Feb. 15 (Bloomberg) -- South Korea’s incoming President Park Geun Hye may be saddled with an economy that underperforms for a prolonged period, increasing the allure of stimulus spending that could undermine the nation’s fiscal strength.
Growth may stay below potential for a “considerable time,” the Bank of Korea said yesterday after officials voted to keep interest rates on hold. Policy makers are concerned about the need to regain momentum after last year’s 2 percent expansion, the weakest since 2009. Governor Kim Choong Soo sees a potential rate of 3.8 percent.
The yen’s slide against the won is adding to challenges for Park by aiding the Japanese rivals of Korean companies such as Hyundai Motor Co. and Samsung Electronics Co. Deutsche Bank AG says Park, who takes office on Feb. 25 after campaigning on pledges to boost welfare spending, may announce a 10 trillion won ($9 billion) extra budget in March.
“Fiscal stimulus is like a shot in the arm, but when growth is slowing in a protracted fashion, then that really doesn’t help,” said Erik Lueth, a Hong Kong-based economist at Royal Bank of Scotland Group Plc. Leuth said the government needs to boost productivity in the services industry, aid small businesses and increase female participation in the labor force.
Standard & Poor’s, Moody’s Investors Service and Fitch Ratings boosted South Korea’s debt rating last year, with all three citing strong fiscal fundamentals and room to respond to external shocks.
Asia’s fourth-biggest economy grew an average 4.3 percent over the five years through 2007, before a U.S. housing market crash triggered a global recession. In the fourth quarter of last year, gross domestic product expanded 1.5 percent from a year earlier, less than the 1.8 percent median forecast in a Bloomberg News survey.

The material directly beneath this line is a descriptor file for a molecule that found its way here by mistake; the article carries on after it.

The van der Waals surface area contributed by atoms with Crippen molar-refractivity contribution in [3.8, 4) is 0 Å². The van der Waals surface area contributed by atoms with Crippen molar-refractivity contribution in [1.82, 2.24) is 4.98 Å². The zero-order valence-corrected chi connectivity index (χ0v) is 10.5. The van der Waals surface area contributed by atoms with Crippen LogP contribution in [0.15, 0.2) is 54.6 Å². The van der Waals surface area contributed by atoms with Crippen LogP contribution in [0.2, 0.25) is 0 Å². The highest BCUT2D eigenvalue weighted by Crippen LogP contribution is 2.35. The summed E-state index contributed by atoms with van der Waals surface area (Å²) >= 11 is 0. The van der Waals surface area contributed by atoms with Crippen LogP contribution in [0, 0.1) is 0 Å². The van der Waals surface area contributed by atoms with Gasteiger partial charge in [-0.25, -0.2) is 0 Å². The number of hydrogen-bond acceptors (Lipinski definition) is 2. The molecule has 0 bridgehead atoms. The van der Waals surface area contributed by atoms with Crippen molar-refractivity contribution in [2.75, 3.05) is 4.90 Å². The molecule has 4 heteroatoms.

“If growth stays low for long, it’s difficult, or even impossible, for it to return to its potential,” Kim, the central bank governor, said last month.
The Bank of Korea said yesterday that growth remains at “a weak level” after declines in consumption, and the pace of the country’s expansion will be capped by a slow global recovery. At the same time, the domestic economy is showing signs of gradual improvement, according to the central bank. Frontloading of government spending in the first half of the year may help to support growth.
South Korea is among nations to voice concern about Japan’s economic policies as Japanese Prime Minister Shinzo Abe drives down his nation’s currency as part of a campaign to revive growth and end deflation. Exchange rates will top the agenda for Group of 20 finance ministers and central bankers as they begin two days of talks in Moscow today.
The won gained about 23 percent against the yen in the past six months.
Commenting on currencies yesterday, Governor Kim, who will attend the meetings in Moscow, told reporters that it’s “most desirable” for foreign-exchange rates to be set by market fundamentals. He added that the currency plays an important role in his nation’s interest-rate decisions without being the deciding factor.
The Bank of Korea kept the benchmark seven-day repurchase rate at 2.75 percent yesterday after a 25 basis-point cut in October. For a second month, the decision was not unanimous. Fourteen of 15 economists surveyed by Bloomberg News predicted the decision and one forecast a cut.
Asian stocks fell today from an 18-month high with the MSCI Asia Pacific Index down 0.4 percent as of 10:48 a.m. in Tokyo. In South Korea, the Kospi Index rose 0.1 percent. Elsewhere in the Asia Pacific region, New Zealand reported today that retail sales rose the most in six years in the fourth quarter, adding to signs of a recovery.
In Europe, the U.K. will release retail sales data today.
In the U.S, a report today may show that industrial production climbed 0.2 percent in January after a 0.3 percent advance the previous month, according to the median estimate in a Bloomberg survey of economists. The Thomson Reuters/University of Michigan consumer sentiment gauge may have climbed in February, another survey showed.
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